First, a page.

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    Receiving a diagnosis of dementia is life-changing for the individual and their companion. The aim of the study was to explore the feasibility of collecting salivary cortisol from patients who are informed if they have dementia and their companions. Patients and companions collected nine saliva samples in three batches: 1-2 weeks before, immediately before, and immediately after the diagnostic meeting. Each batch consisted of three samples taken in the evening, after awaking and 30 mins post-waking. 22.7% (N = 10) of 44 invited patients and nine companions agreed, with 18.2% patients (N = 8) and 15.9% companions (N = 7) providing samples. Participants found that saliva collection was demanding and disrupted routines. On a purely descriptive level, some indications of an increased cortisol stress response in patients diagnosed with dementia were found in this very small sample. Researchers should expect low recruitment rates in this elderly population. Simpler collection procedures, e.g. pre-labelled packages with date/time, possible omission of morning samples and objective rather than self-report assessment of waking and saliva collection times-using actigraphy wrist-watches bleeps to prompt people at the timepoints and electronic track caps-might improve adherence and improve the accuracy of timepoints when swabs were actually collected.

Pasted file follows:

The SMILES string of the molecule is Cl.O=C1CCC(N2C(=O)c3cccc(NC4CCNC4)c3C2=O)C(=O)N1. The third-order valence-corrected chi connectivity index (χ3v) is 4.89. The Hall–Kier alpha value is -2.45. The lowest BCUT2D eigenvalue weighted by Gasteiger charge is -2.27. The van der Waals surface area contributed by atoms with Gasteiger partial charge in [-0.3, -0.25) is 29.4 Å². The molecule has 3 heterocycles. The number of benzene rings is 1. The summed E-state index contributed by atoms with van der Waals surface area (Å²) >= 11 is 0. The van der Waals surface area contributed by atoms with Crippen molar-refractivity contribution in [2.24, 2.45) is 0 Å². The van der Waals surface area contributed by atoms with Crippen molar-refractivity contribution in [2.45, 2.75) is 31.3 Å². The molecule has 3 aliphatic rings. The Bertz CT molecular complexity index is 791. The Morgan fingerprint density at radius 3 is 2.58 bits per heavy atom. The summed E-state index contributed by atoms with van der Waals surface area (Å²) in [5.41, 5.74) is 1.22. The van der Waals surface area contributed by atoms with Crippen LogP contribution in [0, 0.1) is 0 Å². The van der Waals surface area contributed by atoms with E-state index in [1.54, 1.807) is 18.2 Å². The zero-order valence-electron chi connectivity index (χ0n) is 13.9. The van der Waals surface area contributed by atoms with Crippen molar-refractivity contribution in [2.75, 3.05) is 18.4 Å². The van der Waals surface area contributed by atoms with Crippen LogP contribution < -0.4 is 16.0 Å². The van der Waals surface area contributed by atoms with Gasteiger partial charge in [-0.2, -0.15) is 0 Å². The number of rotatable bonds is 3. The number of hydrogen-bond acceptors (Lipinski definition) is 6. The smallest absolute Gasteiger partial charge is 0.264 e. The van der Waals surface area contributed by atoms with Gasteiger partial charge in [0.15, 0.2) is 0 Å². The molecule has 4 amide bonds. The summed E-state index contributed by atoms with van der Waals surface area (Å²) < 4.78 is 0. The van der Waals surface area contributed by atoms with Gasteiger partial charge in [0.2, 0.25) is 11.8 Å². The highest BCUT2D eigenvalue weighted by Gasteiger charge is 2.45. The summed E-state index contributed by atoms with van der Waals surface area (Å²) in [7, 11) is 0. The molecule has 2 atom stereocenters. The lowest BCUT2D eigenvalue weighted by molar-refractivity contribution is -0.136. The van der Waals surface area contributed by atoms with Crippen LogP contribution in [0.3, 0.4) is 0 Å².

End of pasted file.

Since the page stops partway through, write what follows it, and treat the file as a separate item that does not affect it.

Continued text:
H Pavlickova, A E Russell, S Lightman, R McCabe. Feasibility of salivary cortisol collection in patients and companions attending dementia diagnostic meetings in memory clinics. BMC research notes. 2021 Jan 21;14(1):30

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    PMID: 33478564

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